Ringer Spy Greylin sends this in from the Times in England; it was in their March 9 edition.
McKellen angles for a TV Hobbit
Richard Brooks, Arts Editor
SIR IAN McKELLEN wants to reprise his role as Gandalf in a television version of The Hobbit. The actor has already won many plaudits for playing the wizard in the film versions of The Lord of the Rings.
McKellen, who is currently appearing in a West End production of August Strindberg’s play Dance of Death, has suggested to Peter Jackson, the director of the Rings trilogy, that he makes a television version of JRR Tolkien’s novel The Hobbit, the prequel to the Lord of the Rings.
The Hobbit begins with Bilbo Baggins living very happily in a hobbit hole until Gandalf arrives with the dwarves to take him away. On their adventure they encounter elves, goblins and trolls.
“I’ve asked Peter if he’ll do The Hobbit as a huge TV series,” said McKellen, who for many years was best known as a stage actor. “All those different strands in the book seem perfect for TV. We could also do every scene of the book.”
“It sounds a good idea to me,” said Christine Crawshaw, chairman of the Tolkien Society. “Ian McKellen was perfect as Gandalf, though one or two people have said to me that he was not grumpy enough. I also think a long-running TV series is a good idea, as that way you won’t have to cut anything.
“While I thought that the two film versions were good, particularly the Fellowship of the Ring, I’m a bit critical because so much had to be cut from the books.”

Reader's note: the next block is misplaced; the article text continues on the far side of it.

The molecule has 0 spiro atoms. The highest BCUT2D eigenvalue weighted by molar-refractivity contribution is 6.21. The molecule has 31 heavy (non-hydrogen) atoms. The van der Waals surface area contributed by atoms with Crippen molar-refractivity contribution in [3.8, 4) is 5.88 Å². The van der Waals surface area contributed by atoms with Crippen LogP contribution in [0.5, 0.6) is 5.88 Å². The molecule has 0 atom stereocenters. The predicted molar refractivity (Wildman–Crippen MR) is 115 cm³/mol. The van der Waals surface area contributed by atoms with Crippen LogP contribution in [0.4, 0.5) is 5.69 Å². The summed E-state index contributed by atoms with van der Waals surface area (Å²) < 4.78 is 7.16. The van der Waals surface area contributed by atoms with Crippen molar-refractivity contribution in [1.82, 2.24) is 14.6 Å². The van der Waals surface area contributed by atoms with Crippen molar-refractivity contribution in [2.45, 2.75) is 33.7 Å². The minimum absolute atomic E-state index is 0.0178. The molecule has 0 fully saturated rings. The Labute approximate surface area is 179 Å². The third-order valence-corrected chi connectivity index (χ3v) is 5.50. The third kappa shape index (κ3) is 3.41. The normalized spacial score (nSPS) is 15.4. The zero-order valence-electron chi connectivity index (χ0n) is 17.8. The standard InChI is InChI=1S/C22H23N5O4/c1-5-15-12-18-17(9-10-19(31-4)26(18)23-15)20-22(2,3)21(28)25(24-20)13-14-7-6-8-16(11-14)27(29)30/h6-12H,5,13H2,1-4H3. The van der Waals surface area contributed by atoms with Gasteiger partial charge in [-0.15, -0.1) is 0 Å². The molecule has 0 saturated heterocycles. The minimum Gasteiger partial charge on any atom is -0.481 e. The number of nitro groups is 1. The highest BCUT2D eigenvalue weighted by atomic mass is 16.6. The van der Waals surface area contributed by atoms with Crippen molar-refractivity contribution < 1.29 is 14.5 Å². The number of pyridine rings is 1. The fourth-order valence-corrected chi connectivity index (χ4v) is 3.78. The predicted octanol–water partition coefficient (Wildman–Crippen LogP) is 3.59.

McKellen believes that television could be a better medium than the cinema for The Hobbit. “I remember those marvellous BBC children’s dramas they used to have on Sunday afternoons. This could fill that slot.
“I also think that TV could appeal more to Peter Jackson as he used to hint that after three movies he might be fed up with Tolkien.”
The first two films, which have starred Elijah Woods as Frodo Baggins, Liv Tyler as Arwen and Christopher Lee as Saruman, have been huge successes. Both have already grossed more than £500m. The third, The Return of the King, will finish filming in New Zealand this summer before its release in December.
Jackson, who has established a huge set and infrastructure for the Rings near Wellington, has recently hinted that he might make The Hobbit, too. “He’s not yet replied to my idea but I’m hopeful of persuading him,” said McKellen.
The director is currently in Los Angleles and was not available for comment. However, it is understood that he would not be happy seeing anybody else make a version of the novel. [This is completely wrong – I’ve read interviews with Peter Jackson where he’s said he’d look forward to being able to sit down in a cinema, relax, and watch somebody else’s work on the Hobbit. – Tehanu]
The screen rights to the book are held by the movie producer Saul Zaentz, who won Oscars for The English Patient, Amadeus and One Flew Over The Cuckoo’s Nest.
New Line Cinema, which made the Rings movies, is thought to have first right of refusal on producing a screen version of The Hobbit.